God's Great Kindness: A Source of Freedom
Today’s readings started out making me feel less-than-loved: (“you worm Jacob, you maggot Israel”). The psalm made me feel better, with its reassurance that “the Lord is merciful; slow to anger and of great kindness,” but I was left ultimately wondering what is God’s attitude towards us? Armed with the notion of a merciful God, I looked at the reading from Isaiah a second time and found a message that was consistent with the psalm. The Lord is merciful and kind, and through that mercy and kindness, we will be taken care of. As Isaiah tells us, God promises not to
forsake those in need.
I find this promise of a loving, merciful God quite comforting, both personally and communally. On a personal level, being reminded that “the Lord is good to all,” even when I’m not at my best, is reassuring. The image of a God of “great kindness,” a God who actively reaches out to me to offer comfort and compassion, helps me understand God’s unconditional commitment to us.
But the greatest comfort I find in today’s reading is on a collective or communal level. When I think, for example, of the homeless in Seattle, or those who eek out a living asking for handouts on freeway off-ramps or selling Real Change, I am sometimes paralyzed by my lack of ability to make a significant difference. I know I’m invited/challenged by Jesus’ example in the gospels to do something, but I’m also aware of how little my efforts do to solve the problem. Today’s readings remind me of two important things. First, my actions are part of God’s kindness, a kindness available to us both through a personal relationship with God and also through our interactions with others. And second, I’m but a small part of God’s presence in the world. I’m invited to focus not on how I can solve these significant social problems, but rather on what I can do and how what I do reflects God’s care for both me and those who need help.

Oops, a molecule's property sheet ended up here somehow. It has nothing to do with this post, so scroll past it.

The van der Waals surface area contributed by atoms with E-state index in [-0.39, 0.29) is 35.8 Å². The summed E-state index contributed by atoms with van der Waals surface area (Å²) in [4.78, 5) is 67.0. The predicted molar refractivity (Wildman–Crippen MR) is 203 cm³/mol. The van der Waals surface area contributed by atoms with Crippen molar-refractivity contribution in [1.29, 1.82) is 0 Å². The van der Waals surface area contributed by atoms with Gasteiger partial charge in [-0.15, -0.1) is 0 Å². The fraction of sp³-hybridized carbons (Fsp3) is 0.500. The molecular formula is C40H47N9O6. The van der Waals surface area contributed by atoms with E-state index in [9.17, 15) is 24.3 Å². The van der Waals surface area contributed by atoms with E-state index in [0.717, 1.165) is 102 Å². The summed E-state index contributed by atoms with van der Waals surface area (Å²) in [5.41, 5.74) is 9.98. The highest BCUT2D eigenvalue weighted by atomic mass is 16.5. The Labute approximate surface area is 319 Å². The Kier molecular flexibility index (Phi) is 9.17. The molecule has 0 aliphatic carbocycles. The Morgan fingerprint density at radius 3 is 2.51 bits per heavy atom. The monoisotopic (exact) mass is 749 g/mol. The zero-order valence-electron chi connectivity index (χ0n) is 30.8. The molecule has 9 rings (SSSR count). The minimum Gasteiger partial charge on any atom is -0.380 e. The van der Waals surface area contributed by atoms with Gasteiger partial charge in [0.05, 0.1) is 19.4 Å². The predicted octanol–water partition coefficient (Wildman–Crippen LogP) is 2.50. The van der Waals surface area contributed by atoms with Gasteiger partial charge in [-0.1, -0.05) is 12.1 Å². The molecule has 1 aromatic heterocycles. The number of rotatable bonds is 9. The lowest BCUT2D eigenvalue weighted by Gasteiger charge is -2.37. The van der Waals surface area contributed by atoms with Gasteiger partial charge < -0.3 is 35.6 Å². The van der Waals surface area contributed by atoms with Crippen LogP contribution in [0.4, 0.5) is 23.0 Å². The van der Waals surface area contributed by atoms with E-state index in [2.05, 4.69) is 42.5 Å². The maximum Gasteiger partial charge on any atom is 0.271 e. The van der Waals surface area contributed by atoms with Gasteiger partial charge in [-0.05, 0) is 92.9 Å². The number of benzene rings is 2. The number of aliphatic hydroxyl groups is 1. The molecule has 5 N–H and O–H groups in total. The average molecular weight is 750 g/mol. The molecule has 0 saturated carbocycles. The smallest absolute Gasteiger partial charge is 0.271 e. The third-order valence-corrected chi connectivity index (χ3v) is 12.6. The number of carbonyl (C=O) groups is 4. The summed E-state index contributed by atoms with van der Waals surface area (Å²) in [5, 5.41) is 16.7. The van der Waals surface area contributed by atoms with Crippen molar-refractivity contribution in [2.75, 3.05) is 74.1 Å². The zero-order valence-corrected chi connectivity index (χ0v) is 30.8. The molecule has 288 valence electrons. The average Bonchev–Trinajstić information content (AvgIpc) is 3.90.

Dr. Matt Barmore is the Director of Adult Faith Formation and a member of the English Department at Seattle Prep. He is
also Director of the Ignatian Spirituality Center. He and his wife, Nancy, are parents to Rachel `06 and Nate `08.